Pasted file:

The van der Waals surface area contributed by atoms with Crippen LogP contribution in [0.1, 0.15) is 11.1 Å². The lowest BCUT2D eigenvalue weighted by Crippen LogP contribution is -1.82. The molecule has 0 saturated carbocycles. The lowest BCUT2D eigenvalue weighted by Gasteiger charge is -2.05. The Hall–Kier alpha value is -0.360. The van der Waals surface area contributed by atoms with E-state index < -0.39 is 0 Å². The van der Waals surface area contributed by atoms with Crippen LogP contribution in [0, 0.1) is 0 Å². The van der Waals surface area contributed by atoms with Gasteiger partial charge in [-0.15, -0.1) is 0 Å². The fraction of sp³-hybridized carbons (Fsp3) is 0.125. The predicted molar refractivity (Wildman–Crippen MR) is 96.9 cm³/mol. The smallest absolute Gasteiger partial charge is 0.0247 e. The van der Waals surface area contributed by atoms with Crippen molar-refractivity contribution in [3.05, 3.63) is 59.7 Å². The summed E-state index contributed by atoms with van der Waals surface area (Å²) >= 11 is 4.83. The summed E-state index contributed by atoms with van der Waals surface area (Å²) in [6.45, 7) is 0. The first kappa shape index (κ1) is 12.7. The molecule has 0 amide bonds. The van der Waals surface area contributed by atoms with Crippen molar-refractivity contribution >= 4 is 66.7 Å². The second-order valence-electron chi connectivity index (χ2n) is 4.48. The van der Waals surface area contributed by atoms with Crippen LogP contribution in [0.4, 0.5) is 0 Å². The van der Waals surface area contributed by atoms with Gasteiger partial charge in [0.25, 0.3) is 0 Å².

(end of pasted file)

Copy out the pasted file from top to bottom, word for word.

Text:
The van der Waals surface area contributed by atoms with Crippen LogP contribution in [0.1, 0.15) is 11.1 Å². The lowest BCUT2D eigenvalue weighted by Crippen LogP contribution is -1.82. The molecule has 0 saturated carbocycles. The lowest BCUT2D eigenvalue weighted by Gasteiger charge is -2.05. The Hall–Kier alpha value is -0.360. The van der Waals surface area contributed by atoms with E-state index < -0.39 is 0 Å². The van der Waals surface area contributed by atoms with Crippen LogP contribution in [0, 0.1) is 0 Å². The van der Waals surface area contributed by atoms with Gasteiger partial charge in [-0.15, -0.1) is 0 Å². The fraction of sp³-hybridized carbons (Fsp3) is 0.125. The predicted molar refractivity (Wildman–Crippen MR) is 96.9 cm³/mol. The smallest absolute Gasteiger partial charge is 0.0247 e. The van der Waals surface area contributed by atoms with Crippen molar-refractivity contribution in [3.05, 3.63) is 59.7 Å². The summed E-state index contributed by atoms with van der Waals surface area (Å²) >= 11 is 4.83. The summed E-state index contributed by atoms with van der Waals surface area (Å²) in [6.45, 7) is 0. The first kappa shape index (κ1) is 12.7. The molecule has 0 amide bonds. The van der Waals surface area contributed by atoms with Crippen molar-refractivity contribution >= 4 is 66.7 Å². The second-order valence-electron chi connectivity index (χ2n) is 4.48. The van der Waals surface area contributed by atoms with Crippen LogP contribution in [0.4, 0.5) is 0 Å². The van der Waals surface area contributed by atoms with Gasteiger partial charge in [0.25, 0.3) is 0 Å².